New Social Studies Curriculum: The Time to Act is Now

Bruce Dearstyne’s recent post, Historical Societies: Getting Past Hard Times, raises a number of disturbing issues. The story of the tribulations of the Saratoga County Historical Society is one of concern. The Institute of History, Archaeology, and Education (IHARE) has had several Teacherhostels / Historyhostels in Saratoga County mostly relating to the Battle of Saratoga and also in Waterford. Last summer as part of a Teaching American History grant, a group of teachers from Vermont stayed in Clifton Park while learning about the battle. I have had email exchanges with Brookside’s Executive Director Joy Houle about the possibility of having a Saratoga County History Conference there as was done in the Hudson Valley.

In Westchester the Journal News reported on the woes on Lyndhurst which already laid off the educational staff IHARE has worked with over the years and is facing problems roughly similar to Brookside. Undoubtedly there are many more tales of woe which could be added to the list.

Bruce went out to specify actions which he thinks need to be taken including mentioning my post on county historians and the upcoming change in the social studies curriculum. Anne Ackerson posted a comment that praised the “actionable ideas.” I would like to take this opportunity to mention one specific actionable item which I think should be done, starting with education.

At present, the situation with the new core curriculum in social studies is in the beginning stages. In fact, it is the theme of the New York State Council for the Social Studies annual conference to be held in Saratoga Springs, March 22-24, 2012.

That means that now is the time for the history community to make its voice heard. If we wait until after everything is set in motion it will be too late and we will be presented with a curriculum instead of participating it is creation. Therefore, I recommend that a Social Studies Common Core Curriculum Conference be held to consist of the following speakers and panels.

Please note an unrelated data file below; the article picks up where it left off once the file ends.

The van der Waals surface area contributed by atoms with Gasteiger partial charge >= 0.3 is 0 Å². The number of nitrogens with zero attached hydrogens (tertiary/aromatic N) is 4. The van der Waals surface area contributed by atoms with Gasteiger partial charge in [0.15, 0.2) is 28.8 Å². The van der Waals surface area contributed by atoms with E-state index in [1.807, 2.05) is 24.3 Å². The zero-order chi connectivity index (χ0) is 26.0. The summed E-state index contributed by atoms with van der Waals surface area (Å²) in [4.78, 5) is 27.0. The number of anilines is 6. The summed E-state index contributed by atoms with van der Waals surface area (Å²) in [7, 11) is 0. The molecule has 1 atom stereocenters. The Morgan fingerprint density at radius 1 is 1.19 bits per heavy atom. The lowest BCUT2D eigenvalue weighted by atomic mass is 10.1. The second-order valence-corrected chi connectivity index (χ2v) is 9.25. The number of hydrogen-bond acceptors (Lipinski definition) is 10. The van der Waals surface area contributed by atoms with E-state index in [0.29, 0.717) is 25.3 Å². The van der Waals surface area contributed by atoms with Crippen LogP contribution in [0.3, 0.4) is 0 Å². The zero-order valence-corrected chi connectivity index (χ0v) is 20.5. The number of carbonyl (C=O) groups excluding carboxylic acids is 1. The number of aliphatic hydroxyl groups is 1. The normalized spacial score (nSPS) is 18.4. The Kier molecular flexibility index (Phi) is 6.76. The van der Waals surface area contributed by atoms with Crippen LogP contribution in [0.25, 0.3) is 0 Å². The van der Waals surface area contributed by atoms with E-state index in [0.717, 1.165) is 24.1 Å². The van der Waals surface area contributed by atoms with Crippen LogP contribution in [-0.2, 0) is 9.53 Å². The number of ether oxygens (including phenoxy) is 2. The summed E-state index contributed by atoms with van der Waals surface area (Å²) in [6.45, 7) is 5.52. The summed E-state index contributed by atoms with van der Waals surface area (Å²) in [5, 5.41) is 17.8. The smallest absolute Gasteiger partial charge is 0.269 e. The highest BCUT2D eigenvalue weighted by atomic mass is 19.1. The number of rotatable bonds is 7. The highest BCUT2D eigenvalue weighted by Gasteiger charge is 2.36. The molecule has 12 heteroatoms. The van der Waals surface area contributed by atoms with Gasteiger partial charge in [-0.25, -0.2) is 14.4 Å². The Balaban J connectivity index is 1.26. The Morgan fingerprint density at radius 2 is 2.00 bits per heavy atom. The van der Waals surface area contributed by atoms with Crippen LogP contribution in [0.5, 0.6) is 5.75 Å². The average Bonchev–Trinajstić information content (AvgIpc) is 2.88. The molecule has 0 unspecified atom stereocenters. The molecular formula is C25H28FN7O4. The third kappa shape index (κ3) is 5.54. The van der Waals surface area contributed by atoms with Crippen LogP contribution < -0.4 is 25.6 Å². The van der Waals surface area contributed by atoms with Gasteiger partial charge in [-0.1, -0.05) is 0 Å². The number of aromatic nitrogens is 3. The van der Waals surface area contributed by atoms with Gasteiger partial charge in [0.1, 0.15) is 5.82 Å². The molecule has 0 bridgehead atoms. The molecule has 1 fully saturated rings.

Morning

Welcome: Governor Andrew Cuomo

Session One: The Common Core Social Studies Curriculum

Commissioner John B. King, Jr.
Commissioner of Education and
President of the University of the State of New York

Session Two: Role of Colleges in History and Education Teaching and Professional Development
Nancy L. Zimpher, Chancellor, SUNY

Session Three: New York State Organizations and the Common Core Curriculum
New York State Archives: Christine Ward
New York State Historian: Bob Weible
New York State Museum: Christine Ryan

Afternoon

Session Four: The Role the Historian in New York State History
Public Historian: Gerald Smith, President APHNYS
Research Historians: TBD

Session Five: The Role of Historical Organizations
New York State Organizations – Rose Harvey, Commissioner, NYSOPRHP
New York Historical Societies and Museums – Anne W. Ackerson, Director, MANY and Catherine Gilbert, Executive Director, Museumwise

Session Six: The Role of the Teachers
New York State Council for the Social Studies: Lori Megivern, President
and regional council presidents

Who would be willing to host such a conference? Who would be willing to help organize it? Should anything be done at all? If so, then what?

Peter Feinman founder and president of the Institute of History, Archaeology, and Education, a non-profit organization which provides enrichment programs for schools, professional development program for teachers, public programs including leading Historyhostels and Teacherhostels to the historic sites in the state, promotes county history conferences and the more effective use of New York State Heritage Weekend and the Ramble.

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